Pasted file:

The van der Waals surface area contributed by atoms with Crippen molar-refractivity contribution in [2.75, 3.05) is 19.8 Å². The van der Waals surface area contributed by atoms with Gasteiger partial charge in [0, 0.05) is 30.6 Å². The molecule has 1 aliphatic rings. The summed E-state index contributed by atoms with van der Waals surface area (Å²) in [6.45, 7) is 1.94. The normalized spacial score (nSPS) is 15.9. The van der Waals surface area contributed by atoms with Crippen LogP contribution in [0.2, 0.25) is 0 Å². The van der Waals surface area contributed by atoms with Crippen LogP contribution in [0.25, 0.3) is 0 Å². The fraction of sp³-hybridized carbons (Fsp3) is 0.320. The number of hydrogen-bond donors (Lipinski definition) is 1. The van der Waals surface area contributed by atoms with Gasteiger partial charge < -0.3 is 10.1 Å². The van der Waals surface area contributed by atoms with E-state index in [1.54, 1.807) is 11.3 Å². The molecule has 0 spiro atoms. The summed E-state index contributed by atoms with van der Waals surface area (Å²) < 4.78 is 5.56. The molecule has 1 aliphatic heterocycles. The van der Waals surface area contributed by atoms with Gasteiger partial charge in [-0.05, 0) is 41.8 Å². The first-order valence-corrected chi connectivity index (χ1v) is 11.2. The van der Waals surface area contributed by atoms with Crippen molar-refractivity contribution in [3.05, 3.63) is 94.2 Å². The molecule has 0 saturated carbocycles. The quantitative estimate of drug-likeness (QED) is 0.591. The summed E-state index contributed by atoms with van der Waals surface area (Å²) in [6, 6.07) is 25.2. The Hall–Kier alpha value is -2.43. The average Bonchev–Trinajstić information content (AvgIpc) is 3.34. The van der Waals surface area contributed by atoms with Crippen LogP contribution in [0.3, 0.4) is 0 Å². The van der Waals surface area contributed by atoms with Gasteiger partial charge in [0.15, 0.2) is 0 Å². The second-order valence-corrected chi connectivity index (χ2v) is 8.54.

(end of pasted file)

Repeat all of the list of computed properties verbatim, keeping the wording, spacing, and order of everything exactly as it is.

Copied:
The van der Waals surface area contributed by atoms with Crippen molar-refractivity contribution in [2.75, 3.05) is 19.8 Å². The van der Waals surface area contributed by atoms with Gasteiger partial charge in [0, 0.05) is 30.6 Å². The molecule has 1 aliphatic rings. The summed E-state index contributed by atoms with van der Waals surface area (Å²) in [6.45, 7) is 1.94. The normalized spacial score (nSPS) is 15.9. The van der Waals surface area contributed by atoms with Crippen LogP contribution in [0.2, 0.25) is 0 Å². The van der Waals surface area contributed by atoms with Crippen LogP contribution in [0.25, 0.3) is 0 Å². The fraction of sp³-hybridized carbons (Fsp3) is 0.320. The number of hydrogen-bond donors (Lipinski definition) is 1. The van der Waals surface area contributed by atoms with Gasteiger partial charge < -0.3 is 10.1 Å². The van der Waals surface area contributed by atoms with E-state index in [1.54, 1.807) is 11.3 Å². The molecule has 0 spiro atoms. The summed E-state index contributed by atoms with van der Waals surface area (Å²) < 4.78 is 5.56. The molecule has 1 aliphatic heterocycles. The van der Waals surface area contributed by atoms with Gasteiger partial charge in [-0.05, 0) is 41.8 Å². The first-order valence-corrected chi connectivity index (χ1v) is 11.2. The van der Waals surface area contributed by atoms with Crippen molar-refractivity contribution in [3.05, 3.63) is 94.2 Å². The molecule has 0 saturated carbocycles. The quantitative estimate of drug-likeness (QED) is 0.591. The summed E-state index contributed by atoms with van der Waals surface area (Å²) in [6, 6.07) is 25.2. The Hall–Kier alpha value is -2.43. The average Bonchev–Trinajstić information content (AvgIpc) is 3.34. The van der Waals surface area contributed by atoms with Crippen LogP contribution in [0.3, 0.4) is 0 Å². The van der Waals surface area contributed by atoms with Gasteiger partial charge in [0.15, 0.2) is 0 Å². The second-order valence-corrected chi connectivity index (χ2v) is 8.54.